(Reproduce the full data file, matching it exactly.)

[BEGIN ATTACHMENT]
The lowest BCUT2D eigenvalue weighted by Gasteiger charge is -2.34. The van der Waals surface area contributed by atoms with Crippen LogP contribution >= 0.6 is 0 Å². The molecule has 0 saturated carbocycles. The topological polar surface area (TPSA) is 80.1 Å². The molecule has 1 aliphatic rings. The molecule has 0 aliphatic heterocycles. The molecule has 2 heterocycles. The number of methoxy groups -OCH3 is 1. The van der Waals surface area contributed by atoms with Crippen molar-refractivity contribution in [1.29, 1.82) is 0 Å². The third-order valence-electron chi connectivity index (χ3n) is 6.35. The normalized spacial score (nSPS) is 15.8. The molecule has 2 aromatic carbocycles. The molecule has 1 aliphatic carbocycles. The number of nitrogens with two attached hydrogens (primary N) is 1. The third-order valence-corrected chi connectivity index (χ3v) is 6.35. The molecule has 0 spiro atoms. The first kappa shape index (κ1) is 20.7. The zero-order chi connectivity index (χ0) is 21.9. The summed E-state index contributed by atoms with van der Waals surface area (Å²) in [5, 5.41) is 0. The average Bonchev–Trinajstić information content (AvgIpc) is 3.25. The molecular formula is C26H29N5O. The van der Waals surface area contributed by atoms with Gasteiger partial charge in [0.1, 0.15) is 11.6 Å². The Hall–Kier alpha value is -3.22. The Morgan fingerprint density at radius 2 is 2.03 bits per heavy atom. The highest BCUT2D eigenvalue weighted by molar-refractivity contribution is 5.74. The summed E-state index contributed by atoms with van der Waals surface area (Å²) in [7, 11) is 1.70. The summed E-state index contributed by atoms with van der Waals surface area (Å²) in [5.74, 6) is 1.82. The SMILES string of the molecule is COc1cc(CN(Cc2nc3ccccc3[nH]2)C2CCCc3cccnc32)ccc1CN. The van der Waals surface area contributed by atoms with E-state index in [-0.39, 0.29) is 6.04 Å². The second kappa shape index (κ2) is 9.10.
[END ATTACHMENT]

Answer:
The lowest BCUT2D eigenvalue weighted by Gasteiger charge is -2.34. The van der Waals surface area contributed by atoms with Crippen LogP contribution >= 0.6 is 0 Å². The molecule has 0 saturated carbocycles. The topological polar surface area (TPSA) is 80.1 Å². The molecule has 1 aliphatic rings. The molecule has 0 aliphatic heterocycles. The molecule has 2 heterocycles. The number of methoxy groups -OCH3 is 1. The van der Waals surface area contributed by atoms with Crippen molar-refractivity contribution in [1.29, 1.82) is 0 Å². The third-order valence-electron chi connectivity index (χ3n) is 6.35. The normalized spacial score (nSPS) is 15.8. The molecule has 2 aromatic carbocycles. The molecule has 1 aliphatic carbocycles. The number of nitrogens with two attached hydrogens (primary N) is 1. The third-order valence-corrected chi connectivity index (χ3v) is 6.35. The molecule has 0 spiro atoms. The first kappa shape index (κ1) is 20.7. The zero-order chi connectivity index (χ0) is 21.9. The summed E-state index contributed by atoms with van der Waals surface area (Å²) in [5, 5.41) is 0. The average Bonchev–Trinajstić information content (AvgIpc) is 3.25. The molecular formula is C26H29N5O. The van der Waals surface area contributed by atoms with Gasteiger partial charge in [0.1, 0.15) is 11.6 Å². The Hall–Kier alpha value is -3.22. The Morgan fingerprint density at radius 2 is 2.03 bits per heavy atom. The highest BCUT2D eigenvalue weighted by molar-refractivity contribution is 5.74. The summed E-state index contributed by atoms with van der Waals surface area (Å²) in [7, 11) is 1.70. The summed E-state index contributed by atoms with van der Waals surface area (Å²) in [5.74, 6) is 1.82. The SMILES string of the molecule is COc1cc(CN(Cc2nc3ccccc3[nH]2)C2CCCc3cccnc32)ccc1CN. The van der Waals surface area contributed by atoms with E-state index in [-0.39, 0.29) is 6.04 Å². The second kappa shape index (κ2) is 9.10.